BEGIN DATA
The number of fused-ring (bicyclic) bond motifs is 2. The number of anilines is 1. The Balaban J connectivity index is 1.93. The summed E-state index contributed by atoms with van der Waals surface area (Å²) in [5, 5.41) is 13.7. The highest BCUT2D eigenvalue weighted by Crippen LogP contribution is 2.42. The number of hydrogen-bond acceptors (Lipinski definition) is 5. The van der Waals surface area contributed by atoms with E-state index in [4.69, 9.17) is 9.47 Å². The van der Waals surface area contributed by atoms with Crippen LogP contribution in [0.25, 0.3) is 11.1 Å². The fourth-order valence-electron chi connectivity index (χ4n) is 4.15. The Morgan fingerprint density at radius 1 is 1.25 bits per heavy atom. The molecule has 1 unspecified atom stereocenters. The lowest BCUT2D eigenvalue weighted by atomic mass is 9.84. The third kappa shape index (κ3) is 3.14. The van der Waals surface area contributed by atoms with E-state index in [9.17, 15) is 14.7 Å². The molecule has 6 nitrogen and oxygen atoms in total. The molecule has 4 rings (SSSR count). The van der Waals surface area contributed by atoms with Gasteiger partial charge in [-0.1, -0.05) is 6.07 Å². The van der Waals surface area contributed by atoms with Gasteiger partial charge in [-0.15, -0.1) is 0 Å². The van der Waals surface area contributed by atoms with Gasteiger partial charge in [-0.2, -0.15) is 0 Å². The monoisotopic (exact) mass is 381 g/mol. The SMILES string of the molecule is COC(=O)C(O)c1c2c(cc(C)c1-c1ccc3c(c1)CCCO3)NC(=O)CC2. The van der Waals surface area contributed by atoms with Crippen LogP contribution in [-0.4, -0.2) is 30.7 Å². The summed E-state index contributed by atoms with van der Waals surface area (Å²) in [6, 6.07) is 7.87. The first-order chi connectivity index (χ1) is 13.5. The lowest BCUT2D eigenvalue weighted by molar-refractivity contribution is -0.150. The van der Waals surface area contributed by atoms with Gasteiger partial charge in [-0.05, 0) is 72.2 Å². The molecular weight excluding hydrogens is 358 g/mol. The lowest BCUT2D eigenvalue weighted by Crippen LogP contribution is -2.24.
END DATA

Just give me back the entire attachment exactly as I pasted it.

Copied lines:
The number of fused-ring (bicyclic) bond motifs is 2. The number of anilines is 1. The Balaban J connectivity index is 1.93. The summed E-state index contributed by atoms with van der Waals surface area (Å²) in [5, 5.41) is 13.7. The highest BCUT2D eigenvalue weighted by Crippen LogP contribution is 2.42. The number of hydrogen-bond acceptors (Lipinski definition) is 5. The van der Waals surface area contributed by atoms with E-state index in [4.69, 9.17) is 9.47 Å². The van der Waals surface area contributed by atoms with Crippen LogP contribution in [0.25, 0.3) is 11.1 Å². The fourth-order valence-electron chi connectivity index (χ4n) is 4.15. The Morgan fingerprint density at radius 1 is 1.25 bits per heavy atom. The molecule has 1 unspecified atom stereocenters. The lowest BCUT2D eigenvalue weighted by atomic mass is 9.84. The third kappa shape index (κ3) is 3.14. The van der Waals surface area contributed by atoms with E-state index in [9.17, 15) is 14.7 Å². The molecule has 6 nitrogen and oxygen atoms in total. The molecule has 4 rings (SSSR count). The van der Waals surface area contributed by atoms with Gasteiger partial charge in [-0.1, -0.05) is 6.07 Å². The van der Waals surface area contributed by atoms with Gasteiger partial charge in [-0.15, -0.1) is 0 Å². The van der Waals surface area contributed by atoms with Gasteiger partial charge in [-0.2, -0.15) is 0 Å². The monoisotopic (exact) mass is 381 g/mol. The SMILES string of the molecule is COC(=O)C(O)c1c2c(cc(C)c1-c1ccc3c(c1)CCCO3)NC(=O)CC2. The van der Waals surface area contributed by atoms with Crippen LogP contribution in [-0.4, -0.2) is 30.7 Å². The summed E-state index contributed by atoms with van der Waals surface area (Å²) in [6, 6.07) is 7.87. The first-order chi connectivity index (χ1) is 13.5. The lowest BCUT2D eigenvalue weighted by molar-refractivity contribution is -0.150. The van der Waals surface area contributed by atoms with Gasteiger partial charge in [-0.05, 0) is 72.2 Å². The molecular weight excluding hydrogens is 358 g/mol. The lowest BCUT2D eigenvalue weighted by Crippen LogP contribution is -2.24.